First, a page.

PostPosted: Fri May 31, 2019 7:35 pm    Post subject: Reply with quote

My observation over watching for the last 30 years is that the thermals dont work when it is in the 50s on the land. Need Upper 60s+ to suck in the strong seabreeze. Havent seen high enough temperatures yet.
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donwh



Joined: 10 Apr 2000
Posts: 112

PostPosted: Fri May 31, 2019 8:49 pm    Post subject: Reply with quote

I read an article somewhere that the Bermuda high which produces the predictable sw winds is settling more in a different direction, which gives us more of a ssw wind gradient, which just isn't the same...

I swear some of these forces are conspiring to kill the sport.
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boardsurfr



Joined: 23 Aug 2001
Posts: 1210

PostPosted: Fri May 31, 2019 9:54 pm    Post subject: Reply with quote

One thing to keep in mind is that the iWindsurf meter at Kalmus is quite direction-dependent. 14 mph in SSW is about the same as a 17 mph reading in WSW. Also, the direction sometimes still seems to be off by ~15 degrees (too much west for Kalmus).

But the really strong thermals only happen in SW or WSW.

I just checked, I got the same number of planing sessions in Kalmus (34) in 2016, 2017 and 2018. All sessions were from May - November. The years before had about 5-10 more sessions, but most of these were from January-April. I probably catch about 3 out of 4 of sailable days with halfway decent weather, except that most years do not include a couple of weeks in May when we are in Hatteras.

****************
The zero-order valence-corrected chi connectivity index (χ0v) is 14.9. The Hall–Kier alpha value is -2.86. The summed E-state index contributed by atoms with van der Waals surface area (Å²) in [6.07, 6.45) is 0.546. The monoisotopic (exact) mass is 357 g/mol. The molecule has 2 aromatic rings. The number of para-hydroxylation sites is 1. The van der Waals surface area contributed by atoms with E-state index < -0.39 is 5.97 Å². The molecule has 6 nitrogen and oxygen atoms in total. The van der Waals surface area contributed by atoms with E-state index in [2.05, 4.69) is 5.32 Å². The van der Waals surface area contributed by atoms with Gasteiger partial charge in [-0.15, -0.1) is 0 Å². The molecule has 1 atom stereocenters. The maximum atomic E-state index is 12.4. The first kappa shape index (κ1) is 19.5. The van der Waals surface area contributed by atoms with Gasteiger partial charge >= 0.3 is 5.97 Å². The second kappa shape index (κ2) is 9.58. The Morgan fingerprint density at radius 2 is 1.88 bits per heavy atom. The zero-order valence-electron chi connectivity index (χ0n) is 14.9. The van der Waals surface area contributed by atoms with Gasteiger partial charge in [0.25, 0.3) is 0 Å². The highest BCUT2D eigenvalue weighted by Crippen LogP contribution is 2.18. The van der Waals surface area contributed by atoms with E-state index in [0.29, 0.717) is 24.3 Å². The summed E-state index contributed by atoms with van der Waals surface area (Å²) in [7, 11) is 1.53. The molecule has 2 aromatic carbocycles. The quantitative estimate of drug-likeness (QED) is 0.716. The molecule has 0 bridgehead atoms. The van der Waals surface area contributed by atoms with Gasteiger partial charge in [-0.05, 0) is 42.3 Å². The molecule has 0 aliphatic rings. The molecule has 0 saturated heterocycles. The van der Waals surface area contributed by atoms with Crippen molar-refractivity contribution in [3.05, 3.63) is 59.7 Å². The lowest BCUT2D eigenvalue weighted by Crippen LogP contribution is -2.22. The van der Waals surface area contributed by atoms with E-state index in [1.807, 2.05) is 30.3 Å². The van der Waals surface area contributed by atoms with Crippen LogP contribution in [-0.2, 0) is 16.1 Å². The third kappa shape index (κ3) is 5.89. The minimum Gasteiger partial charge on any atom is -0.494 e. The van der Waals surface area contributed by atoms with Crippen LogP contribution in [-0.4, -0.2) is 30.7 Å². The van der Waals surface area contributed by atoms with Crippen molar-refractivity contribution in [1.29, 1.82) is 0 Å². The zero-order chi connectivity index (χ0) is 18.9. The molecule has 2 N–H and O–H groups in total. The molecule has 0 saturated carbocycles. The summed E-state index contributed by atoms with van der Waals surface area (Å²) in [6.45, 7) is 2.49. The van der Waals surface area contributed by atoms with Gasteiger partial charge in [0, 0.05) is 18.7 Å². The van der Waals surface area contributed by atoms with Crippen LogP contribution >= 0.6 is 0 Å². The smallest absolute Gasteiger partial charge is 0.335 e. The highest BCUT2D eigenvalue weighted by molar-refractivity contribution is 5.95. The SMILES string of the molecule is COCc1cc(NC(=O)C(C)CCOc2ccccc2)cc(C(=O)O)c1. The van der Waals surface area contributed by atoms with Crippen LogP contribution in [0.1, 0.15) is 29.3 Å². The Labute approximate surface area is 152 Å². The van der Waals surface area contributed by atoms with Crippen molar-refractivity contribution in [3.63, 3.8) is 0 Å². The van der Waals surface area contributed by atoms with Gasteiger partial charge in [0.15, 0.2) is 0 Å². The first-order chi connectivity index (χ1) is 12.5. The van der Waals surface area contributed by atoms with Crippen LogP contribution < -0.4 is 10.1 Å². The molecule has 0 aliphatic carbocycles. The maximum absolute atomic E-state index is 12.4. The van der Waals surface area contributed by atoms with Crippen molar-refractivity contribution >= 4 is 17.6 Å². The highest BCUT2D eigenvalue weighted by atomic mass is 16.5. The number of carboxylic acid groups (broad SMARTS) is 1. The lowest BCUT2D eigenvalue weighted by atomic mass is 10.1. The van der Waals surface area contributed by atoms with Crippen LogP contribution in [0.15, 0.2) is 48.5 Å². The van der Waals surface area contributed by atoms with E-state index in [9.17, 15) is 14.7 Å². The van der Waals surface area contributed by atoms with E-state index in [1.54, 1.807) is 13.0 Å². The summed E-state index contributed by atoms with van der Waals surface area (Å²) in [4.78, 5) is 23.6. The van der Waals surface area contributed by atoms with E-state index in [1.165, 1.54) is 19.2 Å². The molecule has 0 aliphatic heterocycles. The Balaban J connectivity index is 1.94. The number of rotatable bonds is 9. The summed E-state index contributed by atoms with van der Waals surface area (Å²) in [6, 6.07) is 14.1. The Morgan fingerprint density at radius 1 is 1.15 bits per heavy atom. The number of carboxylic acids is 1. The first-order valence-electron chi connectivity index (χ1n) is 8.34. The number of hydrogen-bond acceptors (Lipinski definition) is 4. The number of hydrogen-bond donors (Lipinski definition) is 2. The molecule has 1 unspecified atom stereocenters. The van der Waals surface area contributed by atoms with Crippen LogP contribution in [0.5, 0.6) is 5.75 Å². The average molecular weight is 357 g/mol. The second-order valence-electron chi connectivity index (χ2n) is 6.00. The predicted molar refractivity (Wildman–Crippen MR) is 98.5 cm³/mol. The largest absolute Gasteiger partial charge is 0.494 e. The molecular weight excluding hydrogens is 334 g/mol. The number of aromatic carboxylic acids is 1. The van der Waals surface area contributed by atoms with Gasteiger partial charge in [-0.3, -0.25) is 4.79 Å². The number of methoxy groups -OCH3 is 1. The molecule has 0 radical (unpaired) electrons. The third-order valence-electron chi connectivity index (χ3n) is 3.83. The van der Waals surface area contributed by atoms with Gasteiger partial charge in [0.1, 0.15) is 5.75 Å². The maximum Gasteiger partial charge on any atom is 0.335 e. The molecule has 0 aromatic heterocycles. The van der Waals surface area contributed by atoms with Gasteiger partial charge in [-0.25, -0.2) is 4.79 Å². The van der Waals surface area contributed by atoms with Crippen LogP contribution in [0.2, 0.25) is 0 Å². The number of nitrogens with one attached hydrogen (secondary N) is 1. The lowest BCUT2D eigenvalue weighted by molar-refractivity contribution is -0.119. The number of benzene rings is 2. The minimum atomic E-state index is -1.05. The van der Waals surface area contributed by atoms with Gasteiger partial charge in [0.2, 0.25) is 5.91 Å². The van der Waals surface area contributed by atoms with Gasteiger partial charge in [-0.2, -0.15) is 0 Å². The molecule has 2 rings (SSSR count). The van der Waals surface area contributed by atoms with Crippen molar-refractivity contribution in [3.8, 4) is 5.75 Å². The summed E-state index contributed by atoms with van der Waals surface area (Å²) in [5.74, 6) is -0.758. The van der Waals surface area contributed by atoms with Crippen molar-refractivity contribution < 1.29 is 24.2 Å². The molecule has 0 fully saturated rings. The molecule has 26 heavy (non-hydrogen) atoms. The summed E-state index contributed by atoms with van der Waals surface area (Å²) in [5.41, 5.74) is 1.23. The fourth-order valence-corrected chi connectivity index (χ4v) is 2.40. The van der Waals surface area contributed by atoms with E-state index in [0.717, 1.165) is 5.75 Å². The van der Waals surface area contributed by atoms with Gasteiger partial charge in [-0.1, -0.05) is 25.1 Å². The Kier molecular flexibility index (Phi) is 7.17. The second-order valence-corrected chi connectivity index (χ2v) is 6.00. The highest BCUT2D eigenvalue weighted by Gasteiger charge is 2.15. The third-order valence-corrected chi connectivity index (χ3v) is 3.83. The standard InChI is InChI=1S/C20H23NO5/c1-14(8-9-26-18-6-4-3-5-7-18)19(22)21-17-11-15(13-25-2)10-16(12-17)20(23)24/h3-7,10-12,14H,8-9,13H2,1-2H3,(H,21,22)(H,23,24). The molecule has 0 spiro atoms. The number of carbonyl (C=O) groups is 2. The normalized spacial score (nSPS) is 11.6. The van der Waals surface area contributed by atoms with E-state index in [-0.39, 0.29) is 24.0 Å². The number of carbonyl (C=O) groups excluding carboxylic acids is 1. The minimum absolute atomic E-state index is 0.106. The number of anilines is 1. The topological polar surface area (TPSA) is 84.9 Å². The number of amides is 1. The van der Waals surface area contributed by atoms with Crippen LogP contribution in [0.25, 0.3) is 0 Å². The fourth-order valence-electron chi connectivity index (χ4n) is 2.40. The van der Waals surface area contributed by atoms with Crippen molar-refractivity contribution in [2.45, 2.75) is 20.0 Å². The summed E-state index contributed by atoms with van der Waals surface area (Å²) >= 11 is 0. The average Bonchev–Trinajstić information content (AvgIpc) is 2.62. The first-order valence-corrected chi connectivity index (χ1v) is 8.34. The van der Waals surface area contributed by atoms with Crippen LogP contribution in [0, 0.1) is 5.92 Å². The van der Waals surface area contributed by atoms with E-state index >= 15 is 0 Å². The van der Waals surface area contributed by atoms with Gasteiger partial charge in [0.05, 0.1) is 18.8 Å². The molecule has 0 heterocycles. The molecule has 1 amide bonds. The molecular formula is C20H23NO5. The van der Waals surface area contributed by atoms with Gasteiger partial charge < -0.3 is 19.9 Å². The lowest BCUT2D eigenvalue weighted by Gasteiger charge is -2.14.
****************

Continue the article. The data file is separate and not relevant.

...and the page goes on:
Looking at only summer days with wind average of 25 mph and above, 2018 actually was a good year, with 9 high wind days. 6 of them were late August to middle of September.

Looking at the monthly wind statistics for Kalmus on iWindsurf, it's tough to see a trend. The variations from year to year seem larger than the long-term variations. For example, August 2018 was not great, but August 1996 was worse. Maybe the years where a summer months or two are just great stick to the memory better..
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isobars



Joined: 12 Dec 1999
Posts: 19255

PostPosted: Sat Jun 01, 2019 7:34 pm    Post subject: Reply with quote

Gorge corridor (aka Hood River) dawn patrol dropped from a few times a week to a few times a year a couple of decades ago. Wind "out east" in the Gorge has been highly erratic the last three years in frequency, duration, direction, and quality (far too many one-day intense "drive-bys" with 500-1,000 yards wind shadows). Polar bears are thriving, according to apolitical professionals whose life's work is studying polar bears.

Is any of this climate, or just weather?
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dllee



Joined: 03 Jul 2009
Posts: 4591
Location: East Bay

PostPosted: Sat Jun 01, 2019 8:24 pm    Post subject: Reply with quote

Berkeley windier than ever as I have used 5.3 and smaller the past 3 weeks.
Foiling, with hindsight, a 4.2 is the biggest I need. 160 lbs.